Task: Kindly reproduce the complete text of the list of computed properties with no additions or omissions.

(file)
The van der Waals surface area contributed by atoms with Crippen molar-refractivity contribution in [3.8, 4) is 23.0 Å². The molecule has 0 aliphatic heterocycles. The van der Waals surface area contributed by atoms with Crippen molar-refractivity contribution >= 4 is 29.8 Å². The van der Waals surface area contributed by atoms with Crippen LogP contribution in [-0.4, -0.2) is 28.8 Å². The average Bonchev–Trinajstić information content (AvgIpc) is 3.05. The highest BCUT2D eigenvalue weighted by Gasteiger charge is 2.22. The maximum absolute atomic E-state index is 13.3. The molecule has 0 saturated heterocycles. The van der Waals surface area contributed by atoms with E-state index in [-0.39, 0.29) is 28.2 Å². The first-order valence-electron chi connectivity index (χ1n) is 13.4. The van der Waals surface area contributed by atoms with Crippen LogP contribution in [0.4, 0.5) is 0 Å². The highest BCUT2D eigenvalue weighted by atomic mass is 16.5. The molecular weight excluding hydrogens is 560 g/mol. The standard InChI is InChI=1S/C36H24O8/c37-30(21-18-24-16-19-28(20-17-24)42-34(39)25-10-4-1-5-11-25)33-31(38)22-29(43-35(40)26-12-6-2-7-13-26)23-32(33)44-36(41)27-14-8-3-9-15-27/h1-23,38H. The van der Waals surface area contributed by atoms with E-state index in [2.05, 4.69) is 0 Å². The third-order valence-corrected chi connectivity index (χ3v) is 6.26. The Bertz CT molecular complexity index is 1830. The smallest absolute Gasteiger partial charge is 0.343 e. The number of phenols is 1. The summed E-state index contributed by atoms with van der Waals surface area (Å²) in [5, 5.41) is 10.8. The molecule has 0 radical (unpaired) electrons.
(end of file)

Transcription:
The van der Waals surface area contributed by atoms with Crippen molar-refractivity contribution in [3.8, 4) is 23.0 Å². The molecule has 0 aliphatic heterocycles. The van der Waals surface area contributed by atoms with Crippen molar-refractivity contribution >= 4 is 29.8 Å². The van der Waals surface area contributed by atoms with Crippen LogP contribution in [-0.4, -0.2) is 28.8 Å². The average Bonchev–Trinajstić information content (AvgIpc) is 3.05. The highest BCUT2D eigenvalue weighted by Gasteiger charge is 2.22. The maximum absolute atomic E-state index is 13.3. The molecule has 0 saturated heterocycles. The van der Waals surface area contributed by atoms with E-state index in [-0.39, 0.29) is 28.2 Å². The first-order valence-electron chi connectivity index (χ1n) is 13.4. The van der Waals surface area contributed by atoms with Crippen LogP contribution in [0.4, 0.5) is 0 Å². The highest BCUT2D eigenvalue weighted by atomic mass is 16.5. The molecular weight excluding hydrogens is 560 g/mol. The standard InChI is InChI=1S/C36H24O8/c37-30(21-18-24-16-19-28(20-17-24)42-34(39)25-10-4-1-5-11-25)33-31(38)22-29(43-35(40)26-12-6-2-7-13-26)23-32(33)44-36(41)27-14-8-3-9-15-27/h1-23,38H. The van der Waals surface area contributed by atoms with E-state index in [2.05, 4.69) is 0 Å². The third-order valence-corrected chi connectivity index (χ3v) is 6.26. The Bertz CT molecular complexity index is 1830. The smallest absolute Gasteiger partial charge is 0.343 e. The number of phenols is 1. The summed E-state index contributed by atoms with van der Waals surface area (Å²) in [5, 5.41) is 10.8. The molecule has 0 radical (unpaired) electrons.